If you have more than 4GB of RAM, you need x64. X32 only reads up to ~3.5 of your RAM.
That is factually incorrect, but mostly by technicality. Most modern Linux distributions compile their 32-bit x86 kernels with PAE support. Pysical Address Extension is a feature of the processor than, when used by the operating system, allows it to map more than 4GB of RAM into a 32-bit address space. So, for example, if Debian Jessie were installed with the linux-image-3.10-3-486 kernel it would be 32-bit and thusly only able to address up to 4 GB of RAM. However Debian Jessie were installed with the linux-image-3.10-3-686-pae kernel it would still be 32-bit but would be able to address up to 4 PiB of RAM thanks to PAE.
Then there is the issue of the x32 architecture versus i386, i486, i586, and i686. Despite the fact that some people use x32 as shorthand for 32-bit x86 processors (i.e. i386-i686), it has distinct meaning in Linux. In the kernel x32 refers to another ABI for the x86 architecture which attempts to squeeze extra performance out of modern AMD64 (64-bit x86) processors by using CPU instructions and registers introduced in AMD64 while retaining the 32-bit pointers found in i686. This theoretically allows it to maintain a lower memory footprint while simultaneously taking advantage of architecture improvements that directly improve performance. However x32 is still very much in the experimental stage, and Debian and Gentoo are the only distributions I am aware of that have working ports of it. Despite its current experimental status, the point stands that it is incorrect to refer to 32-bit x86 processors as x32 when you actually mean to reference i686 (with or without PAE).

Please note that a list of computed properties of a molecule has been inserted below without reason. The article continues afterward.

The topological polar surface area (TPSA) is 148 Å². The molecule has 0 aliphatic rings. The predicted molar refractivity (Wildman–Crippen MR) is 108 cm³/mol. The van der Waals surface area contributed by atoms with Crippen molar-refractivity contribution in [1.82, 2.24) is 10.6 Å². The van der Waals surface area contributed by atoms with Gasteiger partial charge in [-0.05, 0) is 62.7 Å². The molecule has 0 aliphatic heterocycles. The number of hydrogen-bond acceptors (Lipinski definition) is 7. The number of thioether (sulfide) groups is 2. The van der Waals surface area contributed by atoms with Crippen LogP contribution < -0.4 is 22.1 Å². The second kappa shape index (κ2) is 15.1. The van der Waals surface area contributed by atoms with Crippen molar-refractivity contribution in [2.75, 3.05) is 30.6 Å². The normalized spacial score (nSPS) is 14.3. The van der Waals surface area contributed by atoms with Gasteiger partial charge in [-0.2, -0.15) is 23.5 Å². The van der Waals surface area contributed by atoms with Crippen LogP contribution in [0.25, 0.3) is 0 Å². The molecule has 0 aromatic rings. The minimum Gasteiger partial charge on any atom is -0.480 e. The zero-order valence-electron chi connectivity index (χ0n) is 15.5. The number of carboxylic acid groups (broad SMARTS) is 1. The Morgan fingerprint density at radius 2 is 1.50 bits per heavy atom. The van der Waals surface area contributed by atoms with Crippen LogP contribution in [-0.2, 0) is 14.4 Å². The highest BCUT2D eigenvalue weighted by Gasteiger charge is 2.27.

It's a 3GB VPS, so perhaps best with 32bit? Is there any difference in performance?
It is a common misconception to think that the one-and-only thing that 64-bit processors offer over their 32-bit counterparts is the ability to address more than 4GB of RAM. There are substantial architectural improvements in AMD64 over i686 that programs compiled for that architecture will be able to take advantage of. While there are still relatively few applications for Windows that take advantage of those architectural improvements outside of heavy computational programs and the operating system itself, that is not the case in Linux. Virtually every program in modern Linux distributions has been compiled to take advantage of the 64-bit x86 ISA. Web servers, such as Apache and nGenx for example, often see a substantial performance boost on 64-bit systems. Despite the fact that CentOS 5 uses an extremely old kernel and userland which will not perform nearly as well as a more modern software stack, I still recommend it above i386 CentOS if your hardware is capable of supporting it. That said, CentOS 6 would be a huge improvement if your VPS provider allows it. Personally, however, I would go with Debian 7 because it generally performs much better than CentOS, especially on the relatively weak machines VPS providers usually supply.